Broadcom Introduces World's Most Advanced Switch SoC for SMB Networks
Broadcom Corporation, a leader in semiconductor solutions for wired and wireless communications, today announced the StrataConnectSeries of switch system-on-a-chip (SoC) solutions for small-to-medium business (SMB) networks. Broadcom's new SoCs combine Layer 2 and Layer 3 (L2/L3) switching, 16 gigabit Ethernet (GbE) physical layer transceivers (PHYs), 10 GbE and high-performance central processing unit (CPU) onto a single piece of silicon, delivering enterprise-class features to the SMB network. For more news, visit Broadcom's Newsroom.
Many SMBs are adopting cloud services and deploying advanced IP-based applications. In fact, SMB spending on public cloud services is expected to grow to $32B by 2015.3 While this helps companies reduce capital expenditures and lower equipment maintenance costs, it requires more sophisticated networking capabilities and stringent security controls. Moreover, high bandwidth applications and next generation high-speed servers are driving the penetration of 10G in SMB networks. The StrataConnect Series allows customers to deliver "cloud-ready" networks and enable advanced high bandwidth applications that drive productivity.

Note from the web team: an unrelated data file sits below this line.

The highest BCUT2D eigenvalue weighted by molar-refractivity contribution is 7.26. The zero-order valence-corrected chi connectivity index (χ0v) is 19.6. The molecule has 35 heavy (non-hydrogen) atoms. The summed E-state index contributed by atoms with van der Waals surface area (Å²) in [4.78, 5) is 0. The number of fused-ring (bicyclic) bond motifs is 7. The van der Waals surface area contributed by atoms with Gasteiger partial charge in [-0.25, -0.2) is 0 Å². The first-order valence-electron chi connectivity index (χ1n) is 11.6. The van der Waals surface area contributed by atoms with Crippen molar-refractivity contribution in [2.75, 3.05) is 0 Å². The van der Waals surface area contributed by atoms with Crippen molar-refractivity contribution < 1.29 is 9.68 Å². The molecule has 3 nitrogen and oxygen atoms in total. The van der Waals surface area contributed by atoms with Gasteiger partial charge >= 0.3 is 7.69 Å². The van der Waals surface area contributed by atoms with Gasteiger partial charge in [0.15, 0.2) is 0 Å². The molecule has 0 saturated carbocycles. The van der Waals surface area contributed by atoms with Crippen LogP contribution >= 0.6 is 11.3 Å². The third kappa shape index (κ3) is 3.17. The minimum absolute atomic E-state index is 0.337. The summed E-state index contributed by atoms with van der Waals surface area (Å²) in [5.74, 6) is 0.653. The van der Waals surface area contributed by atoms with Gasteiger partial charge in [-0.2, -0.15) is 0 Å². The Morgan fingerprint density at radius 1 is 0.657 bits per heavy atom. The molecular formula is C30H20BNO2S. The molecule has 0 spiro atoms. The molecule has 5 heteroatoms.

The new StrataConnect Series includes advanced features for tighter security and application-based prioritization. The integrated CPU can scale processing power as necessary and includes added intelligence to enable cloud-based network management. In addition, advanced power management features deliver power savings that go beyond Energy Efficient Ethernet (EEE) to reduce energy costs.
"For small to medium businesses, cloud services have quickly become a critical way to deliver leading technology without the complexity of big IT," said Derek Lam, NETGEAR VP of Engineering, SMB Switching and Wireless. "As a result, scalable switching solutions with advanced features are now more important than ever. It is essential that semiconductor suppliers address these trends with products optimized for SMB networks."